Bärenpark (Lookout Games, 2017)

Date played: February 24, 2019

Gist of the game: You are creating a bear park, complete with green spaces for visiting humans, houses for the bears, and bigger bear enclosures. The park features four types of bears, including honorary koalas. Place tiles on your board to gather more tiles for future use. When you fill a board (and you’ll have a total of four during a game), you get a bear statue. Bear houses, enclosures, and bear statues bear (get it?!) points, while the green spaces help you fill stray tile slots that get left behind by the bigger pieces. One spot on every board cannot be filled except by a bear statue when all the other spots are filled. Once the first person fills their fourth board completely, or no player can place a tile, the game ends. The player with the most points wins.

Color commentary: Ok, first, this game is practically perfect, because it a tile-laying game AND features bears! I’m having a hard time imagining a game that could have a more auspicious set of starting features. And, as an added bonus, it also features my favorite aspect of German games:

IMG-1458Yes, ladies and gentlemen, this is a bag of bags for the various components. And unlike Power Grid, which gave us a seemingly random number of bags, Bärenpark came with exactly the correct number of bags for the various components.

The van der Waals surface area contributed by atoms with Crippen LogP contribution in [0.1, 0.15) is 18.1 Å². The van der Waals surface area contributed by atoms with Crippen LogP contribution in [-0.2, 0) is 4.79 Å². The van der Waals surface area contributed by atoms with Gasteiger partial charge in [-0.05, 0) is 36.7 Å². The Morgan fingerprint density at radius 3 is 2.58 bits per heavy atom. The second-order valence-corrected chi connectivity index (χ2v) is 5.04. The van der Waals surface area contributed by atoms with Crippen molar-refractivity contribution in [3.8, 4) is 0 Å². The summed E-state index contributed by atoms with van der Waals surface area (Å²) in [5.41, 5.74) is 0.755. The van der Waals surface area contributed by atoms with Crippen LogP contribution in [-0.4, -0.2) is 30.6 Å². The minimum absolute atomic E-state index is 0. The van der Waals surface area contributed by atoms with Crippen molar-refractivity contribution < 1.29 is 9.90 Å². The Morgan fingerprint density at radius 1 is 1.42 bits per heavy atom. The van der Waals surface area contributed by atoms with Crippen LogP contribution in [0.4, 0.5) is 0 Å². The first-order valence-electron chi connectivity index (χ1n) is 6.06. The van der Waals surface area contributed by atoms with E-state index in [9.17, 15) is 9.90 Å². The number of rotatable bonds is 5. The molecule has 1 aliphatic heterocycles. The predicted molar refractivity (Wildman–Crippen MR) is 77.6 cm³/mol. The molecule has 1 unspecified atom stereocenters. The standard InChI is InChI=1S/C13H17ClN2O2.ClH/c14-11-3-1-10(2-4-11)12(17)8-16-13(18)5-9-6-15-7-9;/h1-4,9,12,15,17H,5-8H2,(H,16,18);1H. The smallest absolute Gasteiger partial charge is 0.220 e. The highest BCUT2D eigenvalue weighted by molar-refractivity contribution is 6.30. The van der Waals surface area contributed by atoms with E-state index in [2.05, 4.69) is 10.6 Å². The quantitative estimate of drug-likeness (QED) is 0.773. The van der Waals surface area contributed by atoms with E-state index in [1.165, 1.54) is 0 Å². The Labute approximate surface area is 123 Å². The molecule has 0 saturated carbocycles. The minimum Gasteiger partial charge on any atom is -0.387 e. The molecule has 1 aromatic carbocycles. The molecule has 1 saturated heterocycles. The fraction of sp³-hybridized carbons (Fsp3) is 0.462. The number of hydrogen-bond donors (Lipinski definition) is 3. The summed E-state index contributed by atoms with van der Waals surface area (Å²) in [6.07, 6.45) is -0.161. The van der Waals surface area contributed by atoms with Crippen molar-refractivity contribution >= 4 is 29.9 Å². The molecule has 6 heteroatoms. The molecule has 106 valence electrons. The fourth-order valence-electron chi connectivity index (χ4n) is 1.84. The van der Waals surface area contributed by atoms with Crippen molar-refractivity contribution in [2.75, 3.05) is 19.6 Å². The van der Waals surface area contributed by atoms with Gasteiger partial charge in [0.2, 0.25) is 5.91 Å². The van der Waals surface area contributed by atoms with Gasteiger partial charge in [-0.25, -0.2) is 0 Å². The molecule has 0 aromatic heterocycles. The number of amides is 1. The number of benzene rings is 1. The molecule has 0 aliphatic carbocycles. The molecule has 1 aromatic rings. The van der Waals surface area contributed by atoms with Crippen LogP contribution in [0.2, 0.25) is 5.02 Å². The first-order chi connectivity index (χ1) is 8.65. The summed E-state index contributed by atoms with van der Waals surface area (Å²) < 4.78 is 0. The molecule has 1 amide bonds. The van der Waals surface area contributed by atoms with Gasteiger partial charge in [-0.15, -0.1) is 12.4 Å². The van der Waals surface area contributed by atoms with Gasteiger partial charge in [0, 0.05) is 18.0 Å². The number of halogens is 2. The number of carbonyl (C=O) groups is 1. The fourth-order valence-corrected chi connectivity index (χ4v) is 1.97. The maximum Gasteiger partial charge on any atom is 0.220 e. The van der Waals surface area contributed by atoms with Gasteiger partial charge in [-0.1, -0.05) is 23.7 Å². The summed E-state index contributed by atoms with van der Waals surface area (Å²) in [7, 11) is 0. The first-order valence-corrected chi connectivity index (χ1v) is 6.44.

While you can technically place your additional boards (unlocked with special spots on each board, including the first) in any location fully adjacent to at least one other board so long as it is not below the entrance to your park, I worked exclusively left to right, so that my four boards formed a line. I did this all three games. Now, it could be because my broad spatial reasoning is such that I easily get lost in restaurants and other enclosed spaces, but I was having a hard time envisioning what building my boards out in other directions would look like. On the other hand, constructing them the way I did gave me a horizontal Tetris board, where I do much better (seriously, if you ever need help packing a bunch of stuff in your car, let me know. I’m a pro at this). M adopted this strategy after the first game, and his scores went up markedly (though he also changed his strategy which, as I type this, probably made a bigger difference, since I had no idea what he was doing in the first game). M says he had no idea what he was doing in the first game. Also M remains unconvinced that this is the four-board-long is the best strategy, but none better have come to him.